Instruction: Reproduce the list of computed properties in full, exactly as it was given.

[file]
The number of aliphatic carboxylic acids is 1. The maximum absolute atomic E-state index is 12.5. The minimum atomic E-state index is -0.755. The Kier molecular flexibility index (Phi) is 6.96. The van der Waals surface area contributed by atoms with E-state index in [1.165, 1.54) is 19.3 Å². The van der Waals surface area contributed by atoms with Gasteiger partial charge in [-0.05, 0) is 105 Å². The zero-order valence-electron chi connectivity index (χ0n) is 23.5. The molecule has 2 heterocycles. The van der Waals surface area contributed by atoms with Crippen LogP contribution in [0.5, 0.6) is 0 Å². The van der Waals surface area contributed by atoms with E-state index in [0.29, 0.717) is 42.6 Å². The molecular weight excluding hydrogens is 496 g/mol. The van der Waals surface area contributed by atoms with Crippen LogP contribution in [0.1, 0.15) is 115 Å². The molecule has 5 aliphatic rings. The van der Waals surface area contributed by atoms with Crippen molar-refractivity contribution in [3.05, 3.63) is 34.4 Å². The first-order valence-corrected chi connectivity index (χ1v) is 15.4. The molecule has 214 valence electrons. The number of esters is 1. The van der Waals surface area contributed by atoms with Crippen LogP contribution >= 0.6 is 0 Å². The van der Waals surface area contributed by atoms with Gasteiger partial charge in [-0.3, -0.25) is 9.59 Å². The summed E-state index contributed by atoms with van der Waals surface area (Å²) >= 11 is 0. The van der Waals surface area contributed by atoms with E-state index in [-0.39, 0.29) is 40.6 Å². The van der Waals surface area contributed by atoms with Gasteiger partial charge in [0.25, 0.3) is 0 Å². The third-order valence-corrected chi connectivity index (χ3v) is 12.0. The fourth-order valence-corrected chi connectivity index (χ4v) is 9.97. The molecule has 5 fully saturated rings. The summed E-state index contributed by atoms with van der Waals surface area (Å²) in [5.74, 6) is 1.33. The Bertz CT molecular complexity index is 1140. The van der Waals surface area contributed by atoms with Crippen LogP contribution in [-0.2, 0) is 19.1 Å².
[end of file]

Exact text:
The number of aliphatic carboxylic acids is 1. The maximum absolute atomic E-state index is 12.5. The minimum atomic E-state index is -0.755. The Kier molecular flexibility index (Phi) is 6.96. The van der Waals surface area contributed by atoms with E-state index in [1.165, 1.54) is 19.3 Å². The van der Waals surface area contributed by atoms with Gasteiger partial charge in [-0.05, 0) is 105 Å². The zero-order valence-electron chi connectivity index (χ0n) is 23.5. The molecule has 2 heterocycles. The van der Waals surface area contributed by atoms with Crippen LogP contribution in [0.5, 0.6) is 0 Å². The van der Waals surface area contributed by atoms with E-state index in [0.29, 0.717) is 42.6 Å². The molecular weight excluding hydrogens is 496 g/mol. The van der Waals surface area contributed by atoms with Crippen LogP contribution in [0.1, 0.15) is 115 Å². The molecule has 5 aliphatic rings. The van der Waals surface area contributed by atoms with Crippen molar-refractivity contribution in [3.05, 3.63) is 34.4 Å². The first-order valence-corrected chi connectivity index (χ1v) is 15.4. The molecule has 214 valence electrons. The number of esters is 1. The van der Waals surface area contributed by atoms with Crippen LogP contribution >= 0.6 is 0 Å². The van der Waals surface area contributed by atoms with Gasteiger partial charge in [-0.3, -0.25) is 9.59 Å². The summed E-state index contributed by atoms with van der Waals surface area (Å²) >= 11 is 0. The van der Waals surface area contributed by atoms with E-state index in [-0.39, 0.29) is 40.6 Å². The van der Waals surface area contributed by atoms with Gasteiger partial charge in [0.25, 0.3) is 0 Å². The third-order valence-corrected chi connectivity index (χ3v) is 12.0. The fourth-order valence-corrected chi connectivity index (χ4v) is 9.97. The molecule has 5 fully saturated rings. The summed E-state index contributed by atoms with van der Waals surface area (Å²) in [5.74, 6) is 1.33. The Bertz CT molecular complexity index is 1140. The van der Waals surface area contributed by atoms with Crippen LogP contribution in [-0.2, 0) is 19.1 Å².